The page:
Shawn Hargreaves Blog
Games are full of constant values. How high can my character jump? How long does it take to reload my crossbow? How much damage can a cat inflict on a zombie? What is the balance between ambient and diffuse in my lighting rig? How long does my game take to fade out when I quit back to the main menu?
Some of these constants are crucial to gameplay. Others determine whether your graphics look good. But most importantly, finding the right values creates the feeling of polish and attention to detail that will delight gamers and make them want to give you money :-)
I think one of the most underappreciated areas of game development is making constants easy to tweak. Consider the hack we used to simulate lightning in MotoGP. This only worked because we had exactly the right values for the frequency and length of flashes, the brightness, the difference in intensity from near to far, etc. The same technique would look ridiculous if any of these were even slightly wrong. To find the right values, we needed a way to experiment with different numbers and immediately see the results. It would take far too long if we had to recompile, redeploy, and reload the game every time we wanted to tweak a constant!
Y'all remember the console in Quake, right? That's how id Software made their constants easy to tweak. But a console is kind of intrusive, covering up part of the game, and also a pain to use on an Xbox that has no keyboard.
For MotoGP, we implemented a remote console using telnet. The telnet protocol is easy to implement: just open a TCP socket on port 23, then send text back and forth. We programmed the game (running on an Xbox devkit) to accept console commands in this way, and could connect to it from PC with a standard telnet client.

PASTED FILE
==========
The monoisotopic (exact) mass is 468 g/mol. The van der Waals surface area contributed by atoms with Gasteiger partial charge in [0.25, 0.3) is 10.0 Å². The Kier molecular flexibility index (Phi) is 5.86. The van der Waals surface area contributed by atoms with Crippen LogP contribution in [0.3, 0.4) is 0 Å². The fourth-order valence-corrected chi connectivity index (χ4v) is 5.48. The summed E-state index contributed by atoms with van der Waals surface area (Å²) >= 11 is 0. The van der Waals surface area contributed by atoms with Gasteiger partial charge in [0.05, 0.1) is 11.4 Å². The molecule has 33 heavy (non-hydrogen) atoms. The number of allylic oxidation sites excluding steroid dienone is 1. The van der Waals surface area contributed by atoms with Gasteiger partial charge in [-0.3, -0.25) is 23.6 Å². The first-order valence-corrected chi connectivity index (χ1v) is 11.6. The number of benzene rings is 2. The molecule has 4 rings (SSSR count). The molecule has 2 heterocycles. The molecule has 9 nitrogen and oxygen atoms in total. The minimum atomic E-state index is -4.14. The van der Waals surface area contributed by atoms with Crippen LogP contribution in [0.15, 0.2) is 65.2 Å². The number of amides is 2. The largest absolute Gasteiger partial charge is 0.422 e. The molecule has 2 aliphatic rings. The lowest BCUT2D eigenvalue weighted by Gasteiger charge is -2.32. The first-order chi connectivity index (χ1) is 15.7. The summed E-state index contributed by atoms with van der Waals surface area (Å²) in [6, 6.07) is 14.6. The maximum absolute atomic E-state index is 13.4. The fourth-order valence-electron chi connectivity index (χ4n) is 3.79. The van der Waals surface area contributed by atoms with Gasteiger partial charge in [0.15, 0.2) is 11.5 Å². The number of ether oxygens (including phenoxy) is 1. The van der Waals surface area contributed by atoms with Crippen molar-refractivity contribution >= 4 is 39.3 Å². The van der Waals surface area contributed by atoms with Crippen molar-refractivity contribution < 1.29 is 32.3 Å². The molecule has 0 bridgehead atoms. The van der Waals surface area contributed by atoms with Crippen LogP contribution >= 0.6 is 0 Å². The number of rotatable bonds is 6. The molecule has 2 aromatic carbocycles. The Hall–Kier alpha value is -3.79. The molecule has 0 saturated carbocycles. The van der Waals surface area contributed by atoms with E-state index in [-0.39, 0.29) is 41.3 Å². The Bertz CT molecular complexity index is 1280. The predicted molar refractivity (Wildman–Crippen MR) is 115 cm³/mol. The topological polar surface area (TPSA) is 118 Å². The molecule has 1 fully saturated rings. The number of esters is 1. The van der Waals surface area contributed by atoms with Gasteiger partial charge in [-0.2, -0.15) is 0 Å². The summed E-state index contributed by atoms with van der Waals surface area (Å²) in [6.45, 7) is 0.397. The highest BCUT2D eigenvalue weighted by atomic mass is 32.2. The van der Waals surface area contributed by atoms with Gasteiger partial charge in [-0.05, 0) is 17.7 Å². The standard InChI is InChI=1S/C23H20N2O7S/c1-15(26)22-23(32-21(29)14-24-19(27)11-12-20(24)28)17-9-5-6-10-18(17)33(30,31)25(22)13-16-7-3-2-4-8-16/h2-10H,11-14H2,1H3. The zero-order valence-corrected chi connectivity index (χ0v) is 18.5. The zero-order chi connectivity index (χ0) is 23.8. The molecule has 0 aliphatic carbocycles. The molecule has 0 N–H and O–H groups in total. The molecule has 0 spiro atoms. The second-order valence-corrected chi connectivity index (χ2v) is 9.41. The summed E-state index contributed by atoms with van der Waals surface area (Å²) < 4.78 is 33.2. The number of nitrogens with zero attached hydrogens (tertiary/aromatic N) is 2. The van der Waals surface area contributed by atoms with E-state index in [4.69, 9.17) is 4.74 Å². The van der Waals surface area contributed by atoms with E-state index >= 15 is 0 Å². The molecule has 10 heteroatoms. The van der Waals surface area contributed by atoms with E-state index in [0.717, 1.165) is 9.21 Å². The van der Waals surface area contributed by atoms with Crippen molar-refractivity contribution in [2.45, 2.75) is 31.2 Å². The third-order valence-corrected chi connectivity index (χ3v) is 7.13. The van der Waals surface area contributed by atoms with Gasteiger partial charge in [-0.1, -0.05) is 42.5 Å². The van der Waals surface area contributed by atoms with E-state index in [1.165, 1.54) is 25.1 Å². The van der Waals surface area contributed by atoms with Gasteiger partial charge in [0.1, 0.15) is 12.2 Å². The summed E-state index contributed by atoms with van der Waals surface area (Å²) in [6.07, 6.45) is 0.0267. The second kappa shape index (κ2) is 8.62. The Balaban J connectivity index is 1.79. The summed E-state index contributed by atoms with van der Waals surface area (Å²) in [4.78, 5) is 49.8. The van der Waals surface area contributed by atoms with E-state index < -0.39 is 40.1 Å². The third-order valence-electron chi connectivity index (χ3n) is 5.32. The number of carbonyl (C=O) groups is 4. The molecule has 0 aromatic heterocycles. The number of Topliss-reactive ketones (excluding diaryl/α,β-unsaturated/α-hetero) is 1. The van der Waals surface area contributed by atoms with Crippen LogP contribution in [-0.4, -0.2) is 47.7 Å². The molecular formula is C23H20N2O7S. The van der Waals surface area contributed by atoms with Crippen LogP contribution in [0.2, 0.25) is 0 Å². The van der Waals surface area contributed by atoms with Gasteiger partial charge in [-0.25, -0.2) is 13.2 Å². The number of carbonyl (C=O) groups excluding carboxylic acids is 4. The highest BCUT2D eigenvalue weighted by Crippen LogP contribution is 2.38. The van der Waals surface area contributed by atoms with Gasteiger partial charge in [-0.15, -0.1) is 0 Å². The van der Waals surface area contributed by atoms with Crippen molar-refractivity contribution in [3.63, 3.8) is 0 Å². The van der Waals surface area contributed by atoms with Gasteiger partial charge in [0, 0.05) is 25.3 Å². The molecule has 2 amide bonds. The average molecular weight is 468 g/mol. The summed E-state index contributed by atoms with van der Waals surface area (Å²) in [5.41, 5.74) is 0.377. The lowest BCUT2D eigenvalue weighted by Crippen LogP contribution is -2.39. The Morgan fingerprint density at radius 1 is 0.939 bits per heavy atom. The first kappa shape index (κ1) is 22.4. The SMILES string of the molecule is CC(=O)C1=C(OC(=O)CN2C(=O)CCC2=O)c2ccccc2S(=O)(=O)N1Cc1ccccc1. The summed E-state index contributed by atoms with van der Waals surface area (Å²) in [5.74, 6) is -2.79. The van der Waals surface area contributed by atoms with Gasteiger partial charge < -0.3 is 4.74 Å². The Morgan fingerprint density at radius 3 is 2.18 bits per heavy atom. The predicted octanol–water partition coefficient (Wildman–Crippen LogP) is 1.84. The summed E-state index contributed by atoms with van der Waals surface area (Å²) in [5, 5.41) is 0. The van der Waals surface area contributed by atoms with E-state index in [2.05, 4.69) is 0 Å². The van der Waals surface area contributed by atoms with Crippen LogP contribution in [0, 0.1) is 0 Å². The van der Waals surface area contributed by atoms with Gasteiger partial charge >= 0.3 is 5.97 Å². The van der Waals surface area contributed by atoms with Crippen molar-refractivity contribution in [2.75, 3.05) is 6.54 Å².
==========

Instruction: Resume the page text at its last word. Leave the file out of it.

We used a TweakVariable class to create tweakable settings. We would declare a number of constants at the top of each source file:
BoolTweakVariable ShowSun(true, "sun/show");
IntTweakVariable RayCount(42, "sun/rays");
These types had automatic conversion operators, so we could use a BoolTweakVariable any place a bool was expected, an IntTweakVariable in place of an integer, etc:
for (int i = 0; i < RayCount; i++)
These types had constructors that automatically registered them with the telnet console, so we could connect to a running game and change their values at any time:
> telnet mydevkit
This stuff was seriously useful. Within days of adding it, tweakvars were sprouting up all over the place. We used them to tweak graphical effects, physics, AI, cameras, sounds, rumble settings, UI screen layout, transition effects, controller input, gameplay rules, and a multitude of debug features. Some settings were tweaked by programmers, some by designers, and others by artists. By the time we shipped, we had amassed more than three thousand tweakable constants!
It got to the point where we were doing so much tweaking that Damyan decided to make a proper user interface for it. He wrote a Python program that used the existing telnet protocol to communicate with the devkit, but replaced the text commands with buttons and sliders. Because our tweaking console was separate from the game, we didn't have to alter any game code to enable this new GUI, and could use a language (Python) that was not available on Xbox.
If you are a Game Studio developer, telnet is obviously not an option. But there are several alternatives:
Thankfully, Xbox 360 supports USB keyboards and chatpads, so the Quake-style console is also an option. I happen to be using such a console in my XNA games. :) Works great.